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BW Businessworld

When Social Goes Federal

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There has been a perception, real or exaggerated, that the government was predisposed to focusing only on productive sectors, thus ignoring the social sectors. The speech in the Union Budget does, however, focus a lot on social alleviation and covers areas like agriculture, health, education, rural infrastructure, micro enterprises and employment (NREGA), which belies this perception.

Evaluating the focus in numeric terms is difficult considering the 14th Finance Commission has recommended higher devolutions to states which, in turn, would be in a position to utilise these resources for social development programmes. Therefore, when analysing the expense numbers under various ministry heads, it can be surmised that where allocations have fallen sharply, the onus would be on the states to deliver.

What do the numbers reveal? Sectors such as health, SMEs, rural development, tribal affairs, social justice and skill development show higher allocations, albeit marginal ones. Rural development, which includes the NREGA, housing, roads and bridges and social security, has a relatively higher increase of Rs 3,500 crore. Allocations for Panchayati Raj are down by around Rs 2,500 crore though one is not sure if the states would fill the gap, and the allocation for agriculture has declined too. For all these sectors taken together, there has been a marginal dip from Rs 1.4 lakh crore last year to Rs 1.35 lakh crore in FY16.

At the aggregate level, this may be viewed as a neutral stance on social sectors with states filling in through their higher devolutions (up from Rs 3.37 lakh crore to Rs 5.24 lakh crore). The decision taken by the Finance Commission is quite pragmatic as states get more involved with social schemes as they are implemented at state level.  Even under the earlier dispensation, while the schemes were sponsored by the centre, the funds used to flow to the states from above. Under the new formula, states could fund schemes where they find lacunae. So, if a state is well placed in education, but not health, additional funds could be used for the latter as education schemes may not be pertinent. Hence, getting out of the one-size-fits-all approach does look positive.

But the important takeaway is that the central government is presently positioned to support the existing schemes through funding but would gradually move away leaving it to the states. Also, as long as the fiscal space is limited, there would be a proclivity to conservatism in terms of enhanced allocation. Given that the government has displayed parsimony in all allocations, the social sector on the whole has fared well.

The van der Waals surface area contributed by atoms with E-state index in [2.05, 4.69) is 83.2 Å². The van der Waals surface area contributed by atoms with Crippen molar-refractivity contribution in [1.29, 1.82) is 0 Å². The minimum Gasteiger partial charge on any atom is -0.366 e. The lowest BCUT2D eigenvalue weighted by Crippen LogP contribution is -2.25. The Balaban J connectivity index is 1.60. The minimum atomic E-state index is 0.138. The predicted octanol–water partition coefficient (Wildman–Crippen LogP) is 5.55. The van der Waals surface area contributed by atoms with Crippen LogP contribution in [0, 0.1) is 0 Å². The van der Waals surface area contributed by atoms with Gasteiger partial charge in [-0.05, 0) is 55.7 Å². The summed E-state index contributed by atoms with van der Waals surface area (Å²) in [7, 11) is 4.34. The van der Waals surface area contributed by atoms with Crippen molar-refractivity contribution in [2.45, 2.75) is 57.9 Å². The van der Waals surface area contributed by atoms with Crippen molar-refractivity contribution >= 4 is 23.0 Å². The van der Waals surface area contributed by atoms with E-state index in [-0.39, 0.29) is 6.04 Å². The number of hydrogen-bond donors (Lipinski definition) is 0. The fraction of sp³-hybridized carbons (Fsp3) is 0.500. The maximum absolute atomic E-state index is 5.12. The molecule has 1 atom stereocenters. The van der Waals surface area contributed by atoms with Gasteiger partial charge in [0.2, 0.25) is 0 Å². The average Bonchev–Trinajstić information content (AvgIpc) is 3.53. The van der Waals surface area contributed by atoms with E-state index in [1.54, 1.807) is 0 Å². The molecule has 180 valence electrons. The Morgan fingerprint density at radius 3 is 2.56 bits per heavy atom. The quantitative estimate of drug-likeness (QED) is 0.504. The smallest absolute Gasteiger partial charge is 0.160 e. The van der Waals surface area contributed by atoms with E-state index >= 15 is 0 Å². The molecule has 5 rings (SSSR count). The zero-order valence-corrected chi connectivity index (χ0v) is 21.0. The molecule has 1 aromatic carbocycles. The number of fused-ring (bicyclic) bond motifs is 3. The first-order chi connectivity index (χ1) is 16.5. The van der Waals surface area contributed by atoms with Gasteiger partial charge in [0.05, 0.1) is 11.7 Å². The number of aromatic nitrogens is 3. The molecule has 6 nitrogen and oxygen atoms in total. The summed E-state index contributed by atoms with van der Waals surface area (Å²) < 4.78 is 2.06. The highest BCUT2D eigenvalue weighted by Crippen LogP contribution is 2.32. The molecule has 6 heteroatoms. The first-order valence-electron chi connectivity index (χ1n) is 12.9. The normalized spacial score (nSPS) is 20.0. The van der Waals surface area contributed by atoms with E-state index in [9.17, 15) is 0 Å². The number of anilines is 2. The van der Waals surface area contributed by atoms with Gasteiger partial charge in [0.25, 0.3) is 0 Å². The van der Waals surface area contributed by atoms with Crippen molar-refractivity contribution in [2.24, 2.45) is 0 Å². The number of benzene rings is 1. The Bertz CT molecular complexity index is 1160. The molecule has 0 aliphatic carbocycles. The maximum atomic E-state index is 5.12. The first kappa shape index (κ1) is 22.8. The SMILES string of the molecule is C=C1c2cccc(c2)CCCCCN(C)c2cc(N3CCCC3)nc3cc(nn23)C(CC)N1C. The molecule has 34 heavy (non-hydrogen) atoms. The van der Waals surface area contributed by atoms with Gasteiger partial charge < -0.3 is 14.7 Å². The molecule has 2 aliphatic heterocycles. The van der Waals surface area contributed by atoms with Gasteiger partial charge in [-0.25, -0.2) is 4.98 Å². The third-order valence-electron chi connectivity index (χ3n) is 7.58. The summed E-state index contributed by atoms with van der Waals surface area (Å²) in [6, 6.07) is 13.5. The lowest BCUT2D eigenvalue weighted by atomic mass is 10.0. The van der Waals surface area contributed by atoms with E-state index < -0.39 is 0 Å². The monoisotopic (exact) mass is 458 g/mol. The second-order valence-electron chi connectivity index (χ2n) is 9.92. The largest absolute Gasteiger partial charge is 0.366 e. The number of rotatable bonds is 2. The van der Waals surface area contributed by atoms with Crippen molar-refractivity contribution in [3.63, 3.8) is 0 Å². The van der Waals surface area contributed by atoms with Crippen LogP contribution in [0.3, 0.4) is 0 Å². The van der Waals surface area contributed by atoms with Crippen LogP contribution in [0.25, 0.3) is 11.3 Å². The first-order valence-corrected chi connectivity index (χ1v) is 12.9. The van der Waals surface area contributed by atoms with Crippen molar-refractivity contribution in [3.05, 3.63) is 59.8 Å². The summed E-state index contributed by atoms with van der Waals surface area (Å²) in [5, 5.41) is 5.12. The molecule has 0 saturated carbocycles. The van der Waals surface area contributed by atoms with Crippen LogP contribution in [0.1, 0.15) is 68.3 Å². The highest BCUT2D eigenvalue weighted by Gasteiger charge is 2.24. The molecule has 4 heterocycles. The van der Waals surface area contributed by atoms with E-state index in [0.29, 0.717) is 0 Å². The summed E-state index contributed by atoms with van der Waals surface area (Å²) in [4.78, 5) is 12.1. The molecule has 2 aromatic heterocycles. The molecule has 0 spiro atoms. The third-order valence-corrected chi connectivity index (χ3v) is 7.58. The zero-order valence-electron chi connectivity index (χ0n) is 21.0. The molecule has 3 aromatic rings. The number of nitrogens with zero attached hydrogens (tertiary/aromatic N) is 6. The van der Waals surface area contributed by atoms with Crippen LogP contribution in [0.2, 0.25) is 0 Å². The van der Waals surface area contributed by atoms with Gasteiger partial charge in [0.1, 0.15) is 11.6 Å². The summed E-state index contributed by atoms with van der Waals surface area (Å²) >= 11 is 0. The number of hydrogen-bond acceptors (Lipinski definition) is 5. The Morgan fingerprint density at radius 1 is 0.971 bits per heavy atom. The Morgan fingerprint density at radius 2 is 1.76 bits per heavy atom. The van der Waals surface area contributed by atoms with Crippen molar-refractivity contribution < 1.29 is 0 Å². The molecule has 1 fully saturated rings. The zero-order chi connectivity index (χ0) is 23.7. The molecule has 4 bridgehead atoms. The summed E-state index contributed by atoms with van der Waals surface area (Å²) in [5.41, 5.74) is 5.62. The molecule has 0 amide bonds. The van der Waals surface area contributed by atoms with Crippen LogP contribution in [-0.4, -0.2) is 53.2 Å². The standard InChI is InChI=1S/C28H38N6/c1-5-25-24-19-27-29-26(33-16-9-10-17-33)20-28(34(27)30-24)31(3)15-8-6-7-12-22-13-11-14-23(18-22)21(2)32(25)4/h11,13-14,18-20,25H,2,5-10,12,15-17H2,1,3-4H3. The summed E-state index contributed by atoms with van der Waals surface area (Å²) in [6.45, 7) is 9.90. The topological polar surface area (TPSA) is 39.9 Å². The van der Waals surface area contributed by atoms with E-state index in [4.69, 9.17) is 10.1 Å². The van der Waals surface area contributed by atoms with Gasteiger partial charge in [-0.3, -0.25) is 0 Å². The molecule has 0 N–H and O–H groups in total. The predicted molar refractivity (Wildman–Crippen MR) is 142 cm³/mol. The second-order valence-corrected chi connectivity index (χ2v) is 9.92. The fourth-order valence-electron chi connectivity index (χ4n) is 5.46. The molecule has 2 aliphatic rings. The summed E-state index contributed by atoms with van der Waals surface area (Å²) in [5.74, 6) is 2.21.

The other area of interest which concerns social spending relates to the subsidy bill — food in particular. There was some speculation on whether the coverage of the Food Security Bill would be reduced from two-thirds to something close to 40 per cent. Here the government has chosen to retain the existing coverage and has in fact, increased the allocation from Rs 1.22 lakh crore to Rs 1.24 lakh crore. The budget has mentioned that it would concentrate on better allocation and targeting of the same by using the direct benefit transfer route through the Jan Dhan account. While the scheme is going to be implemented, it would be useful to work out the feasibility of the same given that rice and wheat distributed under the public distribution system have varying prices across the country and change at different rates every year which can make fixing the benefit level a challenge. Also, the impact on market prices should be gauged in specific pilots where it is implemented before being scaled up.

The Budget also talks of creation of a national market for agriculture, which was mooted by the Economic Survey. The creation of such a  market would be arduous given that today the farmer’s only access to a sale is the mandi and selling anywhere in the nation may not be feasible unless the logistic support is created. Therefore, while the idea is stimulating, getting it to work would require the government along with the states to actually allocate funds to make it happen. Hopefully, this will be taken up in future budgets.

For the self-employed or micro units, the Budget does reach out and will be creating a MUDRA (Micro Units Development Refinance Agency) Bank with a corpus of
Rs 20,000 crore. The idea is ostensibly to provide refinance to microfinance institutions which would be useful considering that this class does require support in the area of finance. This needs to crystallise with funds flowing in through the budgetary allocations over time.

Hence, on the whole the Union Budget has been fairly neutral to the social sectors, and tended to have preserved the status quo at the sectoral level and given discretion to states to prioritise their own expenditures by providing them with additional funding. This is probably the best that could have been done under these circumstances.

The author is Chief economist, CARE Ratings

(This story was published in BW | Businessworld Issue Dated 23-03-2015)

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